They are used in the last seven days of Advent. They are:
O Sapientia (O Wisdom), O Adonai (O Lord), O Radix Jesse (O Root of Jesse), O Clavis David (O Key of David), O Oriens (O Dayspring), O Rex Gentium (O King of the nations), and O Emmanuel (O With Us is God).
From God's Word
“How beautiful on the mountains are the feet of those who bring good news, who proclaim peace, who bring good tidings, who proclaim salvation, who say to Zion, ‘Your God reigns!’”
–Isaiah 52:7
Advent is not a drag
 
by Rosie Adle
 
Advent is a time when believers show the world that there’s oil in our flasks and that our faith isn’t pointless. We may we do this by putting candles in our windows, nativities on our lawns, wreaths on our family altars or stars on our trees. We may also bear the welcome weight of those flasks in less ornamental ways. We might give to the needy without letting our left hand know what our right hand is up to. We might sit with a friend who is missing her dad on this first Christmas without him. We might even set aside some of our own favorite holiday traditions to accommodate the preferences of others.
Above all, in Advent we join Mary in pondering all of these things in our hearts. We meditate on the humility of Christ’s first coming, and we look forward in hope to the glory of His second. We trust that the Word Made Flesh, come down from heaven, will come again for us.

Read more of this meaningful article.
From God's Word
“But you, Bethlehem Ephrathah, though you are small among the clans of Judah, out of you will come for me one who will be ruler over Israel, whose origins are from of old, from ancient times.” –Micah 5:2
Family Devotions during Advent and Christmas
 
Celebrate your festivals’ (Nahum 1:15)
 
Obviously, the festivals of the Christian church year provide a wealth of starting points for family devotions.
 
At Christmastime, we used a variety of children’s Christmas stories, poems and songs to go along with the traditional Advent Scriptures. During one Advent season, we created what we called a “Jesse tree” using the bare arms of a dogwood seedling. After reading the appropriate Scripture, we made and hung symbols of the members of the line of Jesse on the limbs.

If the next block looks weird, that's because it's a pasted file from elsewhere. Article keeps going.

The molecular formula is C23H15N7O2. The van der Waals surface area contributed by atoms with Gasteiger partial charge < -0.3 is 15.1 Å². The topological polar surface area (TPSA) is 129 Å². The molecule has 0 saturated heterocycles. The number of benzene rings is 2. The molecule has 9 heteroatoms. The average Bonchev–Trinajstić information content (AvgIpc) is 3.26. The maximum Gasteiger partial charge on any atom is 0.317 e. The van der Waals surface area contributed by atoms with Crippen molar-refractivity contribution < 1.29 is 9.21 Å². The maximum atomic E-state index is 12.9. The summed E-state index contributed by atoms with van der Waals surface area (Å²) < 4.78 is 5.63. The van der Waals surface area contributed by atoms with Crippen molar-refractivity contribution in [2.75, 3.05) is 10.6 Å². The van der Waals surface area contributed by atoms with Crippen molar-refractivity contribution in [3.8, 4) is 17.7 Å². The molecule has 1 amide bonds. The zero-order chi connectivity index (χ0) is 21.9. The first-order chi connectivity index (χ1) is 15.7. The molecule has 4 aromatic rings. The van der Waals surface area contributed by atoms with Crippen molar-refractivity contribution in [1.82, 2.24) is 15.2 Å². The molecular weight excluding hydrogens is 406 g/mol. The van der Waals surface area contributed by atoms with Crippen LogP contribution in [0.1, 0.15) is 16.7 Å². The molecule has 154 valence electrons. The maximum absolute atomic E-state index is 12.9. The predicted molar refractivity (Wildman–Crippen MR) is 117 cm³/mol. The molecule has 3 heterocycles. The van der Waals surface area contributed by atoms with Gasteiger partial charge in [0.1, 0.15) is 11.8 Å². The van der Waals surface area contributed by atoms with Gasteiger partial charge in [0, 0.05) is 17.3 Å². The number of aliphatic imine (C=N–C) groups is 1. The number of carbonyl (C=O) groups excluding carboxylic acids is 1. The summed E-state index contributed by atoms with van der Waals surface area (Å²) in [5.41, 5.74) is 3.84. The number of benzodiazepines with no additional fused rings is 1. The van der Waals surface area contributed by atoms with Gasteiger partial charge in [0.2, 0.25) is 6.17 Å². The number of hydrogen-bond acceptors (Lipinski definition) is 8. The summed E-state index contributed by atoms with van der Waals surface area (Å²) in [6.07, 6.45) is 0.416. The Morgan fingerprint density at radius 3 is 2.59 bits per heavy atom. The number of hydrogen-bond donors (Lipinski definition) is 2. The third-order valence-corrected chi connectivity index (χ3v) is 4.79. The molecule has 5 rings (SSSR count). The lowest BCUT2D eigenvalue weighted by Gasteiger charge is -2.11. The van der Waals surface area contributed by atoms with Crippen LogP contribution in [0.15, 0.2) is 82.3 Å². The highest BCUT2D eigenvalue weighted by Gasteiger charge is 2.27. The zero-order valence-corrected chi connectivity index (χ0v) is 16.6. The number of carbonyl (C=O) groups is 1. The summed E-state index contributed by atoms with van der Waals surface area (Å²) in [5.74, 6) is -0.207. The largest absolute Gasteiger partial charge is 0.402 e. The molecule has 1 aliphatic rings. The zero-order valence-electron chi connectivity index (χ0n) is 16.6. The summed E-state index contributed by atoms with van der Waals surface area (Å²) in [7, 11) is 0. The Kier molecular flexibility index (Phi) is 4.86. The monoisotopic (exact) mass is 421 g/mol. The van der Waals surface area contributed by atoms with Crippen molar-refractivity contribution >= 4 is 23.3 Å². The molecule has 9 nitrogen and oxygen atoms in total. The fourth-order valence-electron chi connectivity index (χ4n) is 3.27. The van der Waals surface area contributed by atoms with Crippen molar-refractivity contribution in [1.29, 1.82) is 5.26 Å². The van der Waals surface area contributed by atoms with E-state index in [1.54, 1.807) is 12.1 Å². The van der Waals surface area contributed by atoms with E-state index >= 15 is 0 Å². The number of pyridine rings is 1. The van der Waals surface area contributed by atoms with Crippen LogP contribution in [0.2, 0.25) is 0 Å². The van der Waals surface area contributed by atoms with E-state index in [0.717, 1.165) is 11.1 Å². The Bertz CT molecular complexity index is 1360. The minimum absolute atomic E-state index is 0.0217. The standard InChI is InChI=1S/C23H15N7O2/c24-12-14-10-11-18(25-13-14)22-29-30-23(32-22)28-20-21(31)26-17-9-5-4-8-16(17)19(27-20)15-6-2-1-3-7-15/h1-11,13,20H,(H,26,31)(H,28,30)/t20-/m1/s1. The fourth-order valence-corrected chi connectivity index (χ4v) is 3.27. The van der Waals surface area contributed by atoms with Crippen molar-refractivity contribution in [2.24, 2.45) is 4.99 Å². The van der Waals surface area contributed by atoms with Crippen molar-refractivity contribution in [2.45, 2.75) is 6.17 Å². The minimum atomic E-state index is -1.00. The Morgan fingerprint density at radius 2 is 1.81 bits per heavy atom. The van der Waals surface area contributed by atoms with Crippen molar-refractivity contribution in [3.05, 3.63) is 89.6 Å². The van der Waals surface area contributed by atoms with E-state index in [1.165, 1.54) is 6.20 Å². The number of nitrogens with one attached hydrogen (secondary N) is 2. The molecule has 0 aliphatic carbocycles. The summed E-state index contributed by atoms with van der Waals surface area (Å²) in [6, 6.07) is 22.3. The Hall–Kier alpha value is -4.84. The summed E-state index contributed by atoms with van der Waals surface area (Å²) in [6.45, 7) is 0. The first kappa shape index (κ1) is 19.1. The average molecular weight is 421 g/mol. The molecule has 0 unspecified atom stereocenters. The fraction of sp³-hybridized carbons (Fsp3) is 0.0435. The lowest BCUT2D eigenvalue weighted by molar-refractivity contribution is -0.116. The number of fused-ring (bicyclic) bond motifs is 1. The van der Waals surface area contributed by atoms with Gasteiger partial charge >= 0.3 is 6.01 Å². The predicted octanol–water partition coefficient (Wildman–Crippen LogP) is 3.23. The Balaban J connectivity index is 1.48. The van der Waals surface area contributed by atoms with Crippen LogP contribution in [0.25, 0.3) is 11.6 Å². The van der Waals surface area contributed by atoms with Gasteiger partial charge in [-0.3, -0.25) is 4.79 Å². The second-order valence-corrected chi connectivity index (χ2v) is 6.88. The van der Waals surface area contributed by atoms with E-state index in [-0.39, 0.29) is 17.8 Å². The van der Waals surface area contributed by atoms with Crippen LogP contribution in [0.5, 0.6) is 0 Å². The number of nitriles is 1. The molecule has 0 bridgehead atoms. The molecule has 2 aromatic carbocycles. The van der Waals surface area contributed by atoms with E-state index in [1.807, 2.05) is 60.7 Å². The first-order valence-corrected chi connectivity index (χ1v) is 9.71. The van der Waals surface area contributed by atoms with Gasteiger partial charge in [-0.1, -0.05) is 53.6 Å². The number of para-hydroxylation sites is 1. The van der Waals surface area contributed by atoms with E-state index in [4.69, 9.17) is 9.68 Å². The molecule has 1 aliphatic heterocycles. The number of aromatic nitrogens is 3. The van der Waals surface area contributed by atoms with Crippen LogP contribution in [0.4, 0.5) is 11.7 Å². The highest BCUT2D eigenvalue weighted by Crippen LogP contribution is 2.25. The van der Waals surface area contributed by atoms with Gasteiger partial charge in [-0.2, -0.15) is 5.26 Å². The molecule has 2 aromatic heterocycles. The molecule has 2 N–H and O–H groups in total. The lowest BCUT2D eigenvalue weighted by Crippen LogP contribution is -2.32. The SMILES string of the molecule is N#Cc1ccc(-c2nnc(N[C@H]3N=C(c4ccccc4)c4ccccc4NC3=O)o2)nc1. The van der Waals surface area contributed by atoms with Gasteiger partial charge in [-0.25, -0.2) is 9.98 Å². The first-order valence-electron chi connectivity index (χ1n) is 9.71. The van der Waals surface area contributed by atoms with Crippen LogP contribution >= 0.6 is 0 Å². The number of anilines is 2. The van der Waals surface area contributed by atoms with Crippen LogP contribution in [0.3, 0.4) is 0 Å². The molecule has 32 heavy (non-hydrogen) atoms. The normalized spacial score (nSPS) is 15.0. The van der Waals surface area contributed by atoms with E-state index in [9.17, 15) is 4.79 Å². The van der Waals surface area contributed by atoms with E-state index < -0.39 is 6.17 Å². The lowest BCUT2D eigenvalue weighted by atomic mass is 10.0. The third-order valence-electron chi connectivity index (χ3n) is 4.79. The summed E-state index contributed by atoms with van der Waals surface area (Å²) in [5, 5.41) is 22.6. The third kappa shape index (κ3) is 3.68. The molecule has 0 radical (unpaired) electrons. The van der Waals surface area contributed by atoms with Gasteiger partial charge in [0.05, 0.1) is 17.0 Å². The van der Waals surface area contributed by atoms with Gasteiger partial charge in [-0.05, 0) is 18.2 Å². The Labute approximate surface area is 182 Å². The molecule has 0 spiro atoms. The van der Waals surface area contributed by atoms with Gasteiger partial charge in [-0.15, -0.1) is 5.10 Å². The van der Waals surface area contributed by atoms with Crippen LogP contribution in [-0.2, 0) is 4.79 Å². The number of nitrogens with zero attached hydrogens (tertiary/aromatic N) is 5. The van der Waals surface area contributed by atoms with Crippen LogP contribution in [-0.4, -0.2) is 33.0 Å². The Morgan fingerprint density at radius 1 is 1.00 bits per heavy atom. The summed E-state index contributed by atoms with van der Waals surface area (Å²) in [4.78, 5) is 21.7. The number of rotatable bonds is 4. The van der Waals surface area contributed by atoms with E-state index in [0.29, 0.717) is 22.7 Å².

Using an Advent wreath gave me the idea of bringing candles to our everyday devotion time. Read more
 
The Advent Weath pictured above was designed by retired LCMS Pastor Philip Bohlken. There are countless videos and web sites with ideas for making Advent wreaths. Here are just a few
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What Makes for a Spiritually Vibrant Household?
 
Good things happen when those who share a home also share everyday liturgies with one another. Good things happen when those who share a home habitually share their lives with others. And all of these good things—a support system, shared regimens, recreational and creative time, spiritual discipline—are amplified when both Christian devotion and hospitality become part of the ethos of a household.
 
 Resources for your Family at Christmas
 
Resources such as children’s books and activities can be found on the Concordia Publishing House web site. Here are some suggestions:
 
 
CPH Christmas Gift Guide
 
Find the perfect gift this Christmas. Pick up a new Bible for the new year. Gift seasonal decor and faith-based apparel. Share a moment centered on Christ with illustrated children's books. No matter where your gifts go, rejoice in knowing that each one celebrates the true spirit of Christmas: Christ. 
 
From God's Word
The people walking in darkness have seen a great light; on those living in the land of deep darkness a light has dawned. 
 –Isaiah 9:2
Advent: Wanting, Waiting and Welcoming
 
by Rev. Gregory Alms
 
Advent is the Rodney Dangerfield of the Church Year seasons. It gets no respect. In the mad rush to Christmas, the season of Advent can get pushed aside like hapless shoppers in the way of a bargain at Wal-Mart.
 
Wanting. We want so much when the season of gifts rolls around. But Advent says that this world’s treasures are temporary. 
 
Waiting. Living by faith means waiting for what is not yet here.
 
Welcoming. Advent also directs us to Jesus presence among us now.
 

Soli Deo gloria
Trinity Lone Oak Lutheran
2950 Highway 55
Eagan, MN 55121
651-454-7235